An F22 with all it's radio sensors should have picked up the transmissions from the pico balloon. Why didn't it?
Pico balloons usually don't carry batteries because they are heavy and degrade over time. So instead they carry paper thin solar panels. So the balloon circuits and transmitter are only active when in strong sunlight, any other time it is completely quiet and powered down. It's possible that in the weak Yukon sun at high latitude wouldn't have been strong enough to power the WSPR transmitter until later in the day.
How could a tiny 32" balloon be spotted by radar? How could a sidewinder missile lock onto it?
The pico balloon was made out of metallic mylar material which would easily show up on a modern radar system. It's possible that in the past before the Chinese spy balloon incident, radar operators would ignore or filter out slow moving small objects like insects/birds/balloons that pose no threat.
The sidewinder has a fragmentation warhead, so an explosion near the balloon would easily take it out. The metallic mylar material would easily reflect the sun's infrared, and against the cold background of the sky/space it would be easy for the IR heat seeker sensor on the sidewinder missile to track it.
The K9YO balloon was flying at altitudes used by commercial airliners. Is there any risk to them?
A jet coming across a pico balloon in the first place would be very unlikely, and even more unlikely for it to make it's way in to an engine even if an aircraft flew directly at it. But there is some risk that a balloon ingested by an jet engine could cause issues. However given their lightweight nature it seems unlikely that there would be any massive damage, if any at all.
What is WSPR and APRS?
WSPR (pronounced as 'whisper') stands for Weak Signal Propagation Reporter. It is a type of radio signal protocol used by amateur radio hobbyists. Because of the way it is designed, it is possible for WSPR to be transmitted with very low power (such as the tiny amount of power possible from small solar panels), and still be received by amateur radio ground stations all over the world. The WSPR signal encodes it's callsign ID, and the transmitters GPS location. Amateur ground stations will upload received WSPR data to sites like wsprnet.org.
APRS or "Automatic Packet Reporting System" is another protocol used by amateur radio hobbyists. However, these signals don't travel globally, rather they can only be received locally with line of sight. The advantage is that APRS signal can be transmitted much faster (assuming sufficient power).
Are we 100% certain that the object was the K9YO pico balloon?
No, despite the circumstantial evidence, there is still some doubt. The balloon was already old and probably near the end of it's life. The sun in the high Yukon latitudes is also weaker, meaning that the solar panels might not be getting sufficient sun to power the circuits. The balloon had previously gone missing for 30 days before reappearing. And the transmitter was showing signs of drifting in frequency.
Are there any other globe trotting radio projects?
Yes, there are small autonomous boats or 'drift buoys' travelling the seas through natural currents. These also use WSPR and APRS to report their location. hitchBOT was a hitchhiking robot that relied on travelling strangers to find and carry it around the world. It had a GPS receiver and 3G radio.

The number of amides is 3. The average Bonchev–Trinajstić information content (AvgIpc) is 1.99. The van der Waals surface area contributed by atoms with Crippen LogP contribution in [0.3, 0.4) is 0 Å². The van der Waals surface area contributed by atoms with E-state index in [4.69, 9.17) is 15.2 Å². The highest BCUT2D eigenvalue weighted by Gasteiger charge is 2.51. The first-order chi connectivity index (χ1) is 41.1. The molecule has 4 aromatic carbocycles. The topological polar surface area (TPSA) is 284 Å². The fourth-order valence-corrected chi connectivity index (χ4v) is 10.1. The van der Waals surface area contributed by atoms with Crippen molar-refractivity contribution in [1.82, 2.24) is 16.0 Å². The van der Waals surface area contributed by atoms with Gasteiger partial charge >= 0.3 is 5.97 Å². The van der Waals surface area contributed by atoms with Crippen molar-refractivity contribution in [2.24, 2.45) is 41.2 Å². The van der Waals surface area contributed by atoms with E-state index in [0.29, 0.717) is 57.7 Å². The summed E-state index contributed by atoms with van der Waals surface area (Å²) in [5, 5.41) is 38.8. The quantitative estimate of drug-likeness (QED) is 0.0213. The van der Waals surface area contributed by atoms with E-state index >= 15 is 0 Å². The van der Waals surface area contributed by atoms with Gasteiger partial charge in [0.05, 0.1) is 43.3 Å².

Over on YouTubem channel NotaRubicon Productions has uploaded a video describing how a KrakenSDR was used to find the location of a person jamming a repeater site. Amateur radio enthusiasts can utilize VHF or UHF repeater towers, which receive signals from lower power handheld or other radios, and retransmit that signal at high power on a slightly different frequency over a much wider area. Unfortunately malicious people can jam these repeaters by transmitting at the same time as other users, effectively denying use of the repeater by legitimate users.
If you weren't already aware, KrakenSDR is our 5-channel coherent radio based on RTL-SDRs, and it can be used for applications like radio direction finding. We successfully crowd funded the device on Crowd Supply, and the device is currently available for sale on Crowd Supply, Mouser and direct from our website krakenrf.com.
In this video I read the story of how we caught the jammer that had been jamming our GMRS repeater for months, and how by using the KrakenSDR Radio Direction Finder (RF locator), we were at his house in 1 hour.
The KrakenSDR can track a signal being transmitted from 100Mhz to 1Ghz - so I can track ham repeater jammers, GMRS repeater jammers, ham-radio transmitters, GMRS radios - pretty much any transmitter with a signal strong enough for you to receive.
How The KrakenSDR Located Our Repeater Jammer In 1 Hour. Overview of the KrakenRF Inc. RF Locator
The Maverick-603 is a US$149 FT8 receiver based on an open source RF chip design which is capable of acquiring signals between 7 MHz and 70 MHz (technically 1 MHz to 100 MHz). It is currently undergoing Crowd Funding on Crowd Supply with 7 days left in the campaign. Shipping is expected to begin in April 2023.
FT8 is a popular weak signal propagation digital mode used by ham radio enthusiasts. FT8 signals can be received and decoded all over the world even with low transmit power and poor propagation conditions thanks to its highly error tolerant encoding. A dedicated FT8 receiver allows enthusiasts to set up a 24/7 FT8 monitor without dedicating more expensive ham radio equipment to the task. Note that a computing device like a PC or possibly a Raspberry Pi 4 will still be required to run the FT8 decoding software as this is a software defined radio.
The Maverick-603 is based on a custom open source RF chip design made possible by the company eFabless. It is now possible to cheaply design and produce custom ASIC chips (at least at the lower end of the technology scale), replacing more costly FPGA designs. The technical specs of the Maverick-603 are: